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   Home » Musical Discussions » Mendelssohn, Cello Sonata #2 (in D), Op 58 (3 posts, 1 page)
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10-11-2008 Post does not mapped to Knowledge Tree
Paul S
San Diego, California, USA
Posts 2,407
Joined on 10-12-2006

Post #: 1
Post ID: 8485
Reply to: 8485
Mendelssohn, Cello Sonata #2 (in D), Op 58
Lynn Harrell, cello; James Levine, piano.  RCA/Time-Life, 1978; stereo, STL561-2G

I am not familiar with Lynn Harrell, but I now aim to correct my lamentable oversight.

Here, both Harrell and Levine play individually and ensemble with great wit and charm.  Harrell's instrument is lovely, and with it he makes the most interesting texture I have ever heard from a cello, using the bow, of course, but also his fingering, his draw, per se, and, I imagine, his body on the instrument.  Early on, the work seems a tiny bit constrained, which I initially attributed to the cello itself being somewhat limited dynamically.  Later this proved not to be the case, and when Harrell does begin to belt it out it becomes immediately obvious that he has deliberately stayed within self-determined bounds up to that point.  Likewise, the early piano contra is primarily rhythmic, but it, too, loosens up as the piece is developed, and as the fluidity of the verse is developed.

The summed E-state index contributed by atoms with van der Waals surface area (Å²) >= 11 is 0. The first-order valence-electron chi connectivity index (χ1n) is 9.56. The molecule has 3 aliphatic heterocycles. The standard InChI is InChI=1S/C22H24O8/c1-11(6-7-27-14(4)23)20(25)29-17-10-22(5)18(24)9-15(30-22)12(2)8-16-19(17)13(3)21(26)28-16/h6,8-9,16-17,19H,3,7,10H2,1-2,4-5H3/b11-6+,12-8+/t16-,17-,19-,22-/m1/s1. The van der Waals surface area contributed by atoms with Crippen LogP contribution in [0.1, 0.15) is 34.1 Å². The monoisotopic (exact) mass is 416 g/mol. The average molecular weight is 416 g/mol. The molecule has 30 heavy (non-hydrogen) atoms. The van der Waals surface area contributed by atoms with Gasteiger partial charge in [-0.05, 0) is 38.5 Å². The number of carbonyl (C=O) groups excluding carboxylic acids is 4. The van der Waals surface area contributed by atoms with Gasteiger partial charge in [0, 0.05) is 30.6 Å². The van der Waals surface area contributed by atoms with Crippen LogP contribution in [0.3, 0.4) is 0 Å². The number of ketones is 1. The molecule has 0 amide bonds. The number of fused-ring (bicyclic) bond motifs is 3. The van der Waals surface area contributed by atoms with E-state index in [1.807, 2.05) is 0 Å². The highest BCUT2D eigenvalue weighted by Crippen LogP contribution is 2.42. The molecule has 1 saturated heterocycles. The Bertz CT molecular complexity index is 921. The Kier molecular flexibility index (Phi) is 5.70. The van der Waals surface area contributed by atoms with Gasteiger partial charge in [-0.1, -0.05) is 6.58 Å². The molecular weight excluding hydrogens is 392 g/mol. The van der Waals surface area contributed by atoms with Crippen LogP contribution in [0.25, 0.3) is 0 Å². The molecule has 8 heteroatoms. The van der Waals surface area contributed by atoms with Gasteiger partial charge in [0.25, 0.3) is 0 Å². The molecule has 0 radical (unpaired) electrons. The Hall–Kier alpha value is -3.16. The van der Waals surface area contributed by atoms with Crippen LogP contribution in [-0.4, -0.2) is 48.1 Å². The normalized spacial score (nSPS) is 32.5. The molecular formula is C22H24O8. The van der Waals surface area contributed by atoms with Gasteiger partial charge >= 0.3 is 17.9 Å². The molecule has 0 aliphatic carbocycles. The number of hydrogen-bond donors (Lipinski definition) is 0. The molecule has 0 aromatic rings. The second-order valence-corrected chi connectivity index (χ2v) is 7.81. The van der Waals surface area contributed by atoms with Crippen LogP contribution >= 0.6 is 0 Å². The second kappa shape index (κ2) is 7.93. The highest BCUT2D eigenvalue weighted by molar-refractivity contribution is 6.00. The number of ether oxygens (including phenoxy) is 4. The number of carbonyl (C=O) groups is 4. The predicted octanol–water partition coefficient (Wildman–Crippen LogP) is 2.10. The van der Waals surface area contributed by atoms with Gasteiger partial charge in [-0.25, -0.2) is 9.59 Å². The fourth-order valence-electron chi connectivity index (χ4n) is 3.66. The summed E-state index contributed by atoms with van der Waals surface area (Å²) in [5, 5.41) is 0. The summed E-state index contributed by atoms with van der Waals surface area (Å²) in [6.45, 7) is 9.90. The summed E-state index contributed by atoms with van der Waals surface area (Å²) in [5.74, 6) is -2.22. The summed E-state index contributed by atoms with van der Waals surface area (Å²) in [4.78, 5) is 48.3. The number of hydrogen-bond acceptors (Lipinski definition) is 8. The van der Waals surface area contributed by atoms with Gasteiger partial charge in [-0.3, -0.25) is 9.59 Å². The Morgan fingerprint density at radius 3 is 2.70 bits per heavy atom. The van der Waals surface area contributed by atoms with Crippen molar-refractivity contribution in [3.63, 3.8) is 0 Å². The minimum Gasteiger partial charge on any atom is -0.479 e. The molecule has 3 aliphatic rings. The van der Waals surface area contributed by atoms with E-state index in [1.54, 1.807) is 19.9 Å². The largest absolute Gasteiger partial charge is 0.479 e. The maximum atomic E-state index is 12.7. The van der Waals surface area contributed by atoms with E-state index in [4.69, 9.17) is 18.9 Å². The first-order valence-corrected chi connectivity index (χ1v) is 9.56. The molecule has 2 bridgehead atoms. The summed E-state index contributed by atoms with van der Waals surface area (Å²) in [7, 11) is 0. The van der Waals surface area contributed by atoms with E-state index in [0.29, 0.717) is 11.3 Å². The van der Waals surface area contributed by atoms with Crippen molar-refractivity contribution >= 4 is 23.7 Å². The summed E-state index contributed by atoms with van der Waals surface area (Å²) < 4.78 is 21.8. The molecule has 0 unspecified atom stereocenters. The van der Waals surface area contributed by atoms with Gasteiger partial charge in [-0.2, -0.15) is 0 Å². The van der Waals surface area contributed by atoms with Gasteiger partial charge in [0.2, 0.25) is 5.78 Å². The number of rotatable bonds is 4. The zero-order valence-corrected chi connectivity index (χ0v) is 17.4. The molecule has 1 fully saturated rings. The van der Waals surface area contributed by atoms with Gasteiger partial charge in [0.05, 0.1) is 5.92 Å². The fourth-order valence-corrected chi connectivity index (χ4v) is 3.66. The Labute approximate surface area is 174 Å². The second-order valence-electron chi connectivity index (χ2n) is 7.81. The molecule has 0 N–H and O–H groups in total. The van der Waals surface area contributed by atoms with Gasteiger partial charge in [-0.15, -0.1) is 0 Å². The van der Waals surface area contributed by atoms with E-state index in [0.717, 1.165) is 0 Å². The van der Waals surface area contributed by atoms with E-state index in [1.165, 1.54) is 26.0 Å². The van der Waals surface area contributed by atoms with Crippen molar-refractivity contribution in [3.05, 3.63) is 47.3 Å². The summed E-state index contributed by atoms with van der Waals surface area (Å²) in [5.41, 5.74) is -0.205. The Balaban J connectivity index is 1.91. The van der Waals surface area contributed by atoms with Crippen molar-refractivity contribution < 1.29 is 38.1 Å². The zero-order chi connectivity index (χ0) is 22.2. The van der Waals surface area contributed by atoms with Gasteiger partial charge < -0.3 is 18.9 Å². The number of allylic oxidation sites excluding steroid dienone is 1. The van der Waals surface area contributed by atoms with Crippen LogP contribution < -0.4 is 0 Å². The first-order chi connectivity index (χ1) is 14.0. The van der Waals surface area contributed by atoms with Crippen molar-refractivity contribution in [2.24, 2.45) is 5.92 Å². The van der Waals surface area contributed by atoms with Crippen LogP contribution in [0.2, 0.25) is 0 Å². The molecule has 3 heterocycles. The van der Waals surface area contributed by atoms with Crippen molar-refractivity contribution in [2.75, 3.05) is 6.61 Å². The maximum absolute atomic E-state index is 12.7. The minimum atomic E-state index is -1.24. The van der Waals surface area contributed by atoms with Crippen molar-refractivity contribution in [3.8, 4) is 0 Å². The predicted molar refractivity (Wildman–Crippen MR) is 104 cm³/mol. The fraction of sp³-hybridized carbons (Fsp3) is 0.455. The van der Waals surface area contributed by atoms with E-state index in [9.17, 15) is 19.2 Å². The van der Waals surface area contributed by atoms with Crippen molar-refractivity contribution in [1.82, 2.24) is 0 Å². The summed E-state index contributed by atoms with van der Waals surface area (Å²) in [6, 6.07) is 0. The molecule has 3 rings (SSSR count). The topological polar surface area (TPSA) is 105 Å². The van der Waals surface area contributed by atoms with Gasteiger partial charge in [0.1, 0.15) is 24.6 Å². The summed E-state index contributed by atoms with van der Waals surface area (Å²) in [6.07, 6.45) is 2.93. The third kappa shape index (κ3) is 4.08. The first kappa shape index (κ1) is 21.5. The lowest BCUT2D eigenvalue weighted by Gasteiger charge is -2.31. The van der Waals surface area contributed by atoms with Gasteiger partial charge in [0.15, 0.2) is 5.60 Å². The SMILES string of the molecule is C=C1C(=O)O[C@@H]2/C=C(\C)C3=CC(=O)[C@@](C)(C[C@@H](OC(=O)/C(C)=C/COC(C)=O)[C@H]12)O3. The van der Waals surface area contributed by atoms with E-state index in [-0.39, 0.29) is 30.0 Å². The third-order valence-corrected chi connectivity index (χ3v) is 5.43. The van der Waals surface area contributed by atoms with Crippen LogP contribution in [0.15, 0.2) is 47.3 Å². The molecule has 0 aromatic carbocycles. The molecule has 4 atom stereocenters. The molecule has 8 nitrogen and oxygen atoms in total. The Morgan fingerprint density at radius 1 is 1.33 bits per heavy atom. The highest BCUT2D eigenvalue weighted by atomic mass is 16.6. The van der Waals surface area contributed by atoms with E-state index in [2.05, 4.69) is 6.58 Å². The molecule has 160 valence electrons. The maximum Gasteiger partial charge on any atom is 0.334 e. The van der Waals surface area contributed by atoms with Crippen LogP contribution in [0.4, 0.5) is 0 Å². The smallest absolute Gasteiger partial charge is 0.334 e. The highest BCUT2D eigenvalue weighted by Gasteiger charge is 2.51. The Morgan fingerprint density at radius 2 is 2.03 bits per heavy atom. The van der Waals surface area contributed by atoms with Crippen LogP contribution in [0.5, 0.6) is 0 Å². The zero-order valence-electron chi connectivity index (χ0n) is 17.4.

I enjoy this type of music, which is a sort of large-scale parlor (or exhibition) piece of the sort often penned by the well-connected artists of the day, typically written for/dedicated to well-heeled courtiers who owned and/or patronized halls sufficient for the pieces in question.  Needless to say, Mendelssohn had entre, whither he would go.

Anyway, I highly recommend this piece.

I would appreciate info and/or tiips on Harrell, in particular, and also any tidbits about his cello.

Paul S
10-12-2008 Post does not mapped to Knowledge Tree
Romy the Cat

Boston, MA
Posts 9,967
Joined on 05-28-2004

Post #: 2
Post ID: 8488
Reply to: 8485
Lynn Harrell is unquestionably....

Well, Lynn Harrell is unquestionably is in the pantheon of the greatest alive cellists, right along with Mischa Maisky, Yo Yo Ma, Natalia Gutman, Truls Mork, Maria Kliegel, Janos Starker (still alive? still playing?)  I think he is worth to peruse. Not all that he did was “great” (like with any other artists) but he has he “successes”. Make sure that you heard the Harrell’s play of the Victor Herbert’s Cello Concerto No. 2…


The Cat

"I wish I could score everything for horns." - Richard Wagner. "Our writing equipment takes part in the forming of our thoughts." - Friedrich Nietzsche
10-13-2008 Post does not mapped to Knowledge Tree
Posts 84
Joined on 09-18-2005

Post #: 3
Post ID: 8497
Reply to: 8488
Ophelie Gaillard has recorded a very good Bach set,
and her Britten recordings are also quite excellent.
WRT to her Bach, I find it somehow related to the
second Maisky in heartfulness and spirit.

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